After 8 long weeks in Vancouver, I was given the green light to fly home. The feeling of relief touching down at Heathrow was immense. I spent the next year working with my cardiologist on medicating my heart back to a good function and rehabilitating my body from wheelchair to a normal life.
Between 2015 and 2016, I had spent a lot of time researching my routes to parenthood. During my days in Vancouver, I met a lady online who would go on to be my surrogate. We spent months getting to know each other, and a year after our first conversations, we found ourselves at a fertility clinic ready for our embryo transfer. We had thawed the embryos my husband and I had created ahead of chemotherapy and transferred one of them into her.
A week later, we found out we were pregnant. Six weeks later, we saw our baby’s heartbeat on screen for the very first time. From there came the 12-week scan, then a 20-week scan, and finally a private 4d scan. As 2018 rolled in, we began to prepare ourselves for our new arrival, and in April 2018 my miracle daughter, Amaala, was born. Myself and my husband were present for her birth. We held each other as our baby girl entered the world and our hearts were filled with love and gratitude from the moment we met her.
Amaala brought joy, hope, and buckets of love into my life. She healed me in so many ways. Soon after Amaala was born, we knew we wanted to grow our family further. We were in a difficult position, we no longer had any embryos and I was unable to harvest further eggs of my own. We decided to look into egg donation and researched our options.
After months of exploring, we set our minds on known egg donation, a process which allows a couple not only to see an up to date image of their donor as an adult, but which also allows Intended Parents the option to meet their donor if they wanted to. Knowing I wouldn’t carry this pregnancy, nor would I share genetics with any potential donor conceived child, something in my gut told me this was the route we had to take, that meeting this woman who would complete our family was key to our journey. Telling my future child(ren) that mommy’s eggs and tummy were broken, but she met the lady who helped create them, was hugely important to me.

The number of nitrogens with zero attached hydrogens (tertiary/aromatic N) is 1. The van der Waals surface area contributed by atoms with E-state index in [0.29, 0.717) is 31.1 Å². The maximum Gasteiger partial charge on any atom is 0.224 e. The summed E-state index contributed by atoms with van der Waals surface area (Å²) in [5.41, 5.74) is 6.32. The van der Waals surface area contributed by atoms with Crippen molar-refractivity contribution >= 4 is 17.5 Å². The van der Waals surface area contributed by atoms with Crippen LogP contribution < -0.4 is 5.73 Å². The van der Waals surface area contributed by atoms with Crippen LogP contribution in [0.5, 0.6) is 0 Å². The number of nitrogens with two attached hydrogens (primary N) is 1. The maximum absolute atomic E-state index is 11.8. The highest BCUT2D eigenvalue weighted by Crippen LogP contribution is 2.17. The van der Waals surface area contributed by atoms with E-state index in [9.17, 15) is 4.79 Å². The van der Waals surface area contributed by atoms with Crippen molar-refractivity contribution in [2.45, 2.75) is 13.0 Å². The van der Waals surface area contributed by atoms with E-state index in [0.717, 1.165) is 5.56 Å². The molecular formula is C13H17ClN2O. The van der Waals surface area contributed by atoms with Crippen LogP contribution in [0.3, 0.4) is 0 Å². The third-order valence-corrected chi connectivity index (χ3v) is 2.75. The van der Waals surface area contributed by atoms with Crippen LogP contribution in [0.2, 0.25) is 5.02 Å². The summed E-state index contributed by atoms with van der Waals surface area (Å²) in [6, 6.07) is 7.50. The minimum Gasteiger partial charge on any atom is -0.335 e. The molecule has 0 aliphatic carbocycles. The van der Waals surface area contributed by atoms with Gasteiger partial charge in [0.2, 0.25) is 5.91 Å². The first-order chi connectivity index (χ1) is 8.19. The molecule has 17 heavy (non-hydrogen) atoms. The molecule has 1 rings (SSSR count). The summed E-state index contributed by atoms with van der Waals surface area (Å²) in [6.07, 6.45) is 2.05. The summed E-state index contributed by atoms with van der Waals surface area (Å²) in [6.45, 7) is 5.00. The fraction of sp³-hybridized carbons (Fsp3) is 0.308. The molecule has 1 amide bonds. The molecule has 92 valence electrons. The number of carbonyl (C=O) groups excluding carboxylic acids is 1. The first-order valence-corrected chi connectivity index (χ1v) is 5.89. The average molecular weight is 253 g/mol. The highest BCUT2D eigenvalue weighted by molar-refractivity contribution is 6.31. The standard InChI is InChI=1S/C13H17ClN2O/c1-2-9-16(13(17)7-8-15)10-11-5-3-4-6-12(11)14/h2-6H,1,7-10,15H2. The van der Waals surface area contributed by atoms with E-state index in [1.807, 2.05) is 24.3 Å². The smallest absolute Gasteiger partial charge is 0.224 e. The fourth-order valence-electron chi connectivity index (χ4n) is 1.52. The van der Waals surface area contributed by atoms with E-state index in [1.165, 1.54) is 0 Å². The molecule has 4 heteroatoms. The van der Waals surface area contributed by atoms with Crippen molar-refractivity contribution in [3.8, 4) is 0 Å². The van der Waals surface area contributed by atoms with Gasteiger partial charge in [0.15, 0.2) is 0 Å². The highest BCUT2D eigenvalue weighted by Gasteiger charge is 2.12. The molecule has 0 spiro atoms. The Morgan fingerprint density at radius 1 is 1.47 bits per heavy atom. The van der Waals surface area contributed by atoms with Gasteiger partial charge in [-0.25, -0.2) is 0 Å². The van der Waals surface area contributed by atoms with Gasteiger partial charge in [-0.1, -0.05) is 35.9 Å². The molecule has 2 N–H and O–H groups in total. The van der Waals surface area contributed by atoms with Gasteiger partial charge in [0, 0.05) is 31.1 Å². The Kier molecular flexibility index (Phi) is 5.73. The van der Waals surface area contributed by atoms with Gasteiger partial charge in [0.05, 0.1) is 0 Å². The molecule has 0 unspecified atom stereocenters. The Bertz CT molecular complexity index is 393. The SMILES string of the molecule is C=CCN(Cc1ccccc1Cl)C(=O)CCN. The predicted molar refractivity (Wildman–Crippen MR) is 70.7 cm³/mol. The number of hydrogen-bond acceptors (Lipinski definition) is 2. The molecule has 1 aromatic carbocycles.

So, in August 2019, we flew to Cyprus to meet our South African known egg donor. Her physical attributes were very similar to mine, as was her perspective on life and her values. We met her, thanked her, and spent time with her. We created our embryos and returned home with our tiny maybe babies held on ice. Later that year, our first surrogate shared the news she wouldn’t be able to help us extend our family due to changes in her own circumstances. The news was a huge blow. Finding a new surrogate would take time, something we didn’t want to waste. It also meant I had to give up the romantic notion that my children would come from the same womb.
Fortunately and quite surprisingly, I quickly found a new surrogate and by January 2020, we were matched again. In February 2020, we travelled to Cyprus for our frozen embryo transfer. We were anxious and excited about what the future would hold. By March 2020, as international borders across the globe closed, we were rejoicing in the news that we were pregnant once again, that our amazing surrogate had created a home for one of our embryos. By the end of March 2021, we discovered it wasn’t only one embryo that had taken. After a two embryo transfer, we found out we were having triplets! One set of identical twins plus a singleton.
Our second pregnancy was very different to the first. We were in the midst of a pandemic, unable to meet our surrogate and fearful of the effects of Covid on pregnant women. On the August 23, 2020 our surrogate went into labor. We were only 30 weeks into our pregnancy. Our three triplet sons were born 10 weeks prematurely and taken to Neonatal ICU immediately. The very first time we met them, they were curled up in their incubators, doing everything they needed to do to stay alive. My heart will never forget their fragile bodies, tiny limbs, and endless wires; but in that moment I made a promise to them. To be there for them, for their every need. To be the Mother they deserved, to raise my boys to be Kings.
I write this piece in summer 2021. My Kings have grown into healthy and vibrant babies. Rolls of baby fat surrounding their bodies, piercing blue eyes watching my every move. Thirty little fingers, desperately grabbing hold of mommy at any opportunity. My daughter is three years old; the most incredible big sister and vibrant toddler. My family is complete. My heart is full. My future is bright.
Every single thing that matters to me is right here, within the four walls I call home. Life took me on the craziest adventure; it hit me with lows I could never have imagined, but then surrounded me with highs I could only have dreamt of. I take none of it for granted, for I know how easily the tides could have changed. My advice to anyone in struggling through adversity is to remember this: hold on, pain ends.”
This story was submitted to Love What Matters by Kreena Dhiman of Crawley, West Sussex, UK. Follow her journey on Instagram and her wesbite, and follow their Podcast here. Submit your own story here, and be sure to subscribe to our free email newsletter for our best stories, and YouTube for our best videos.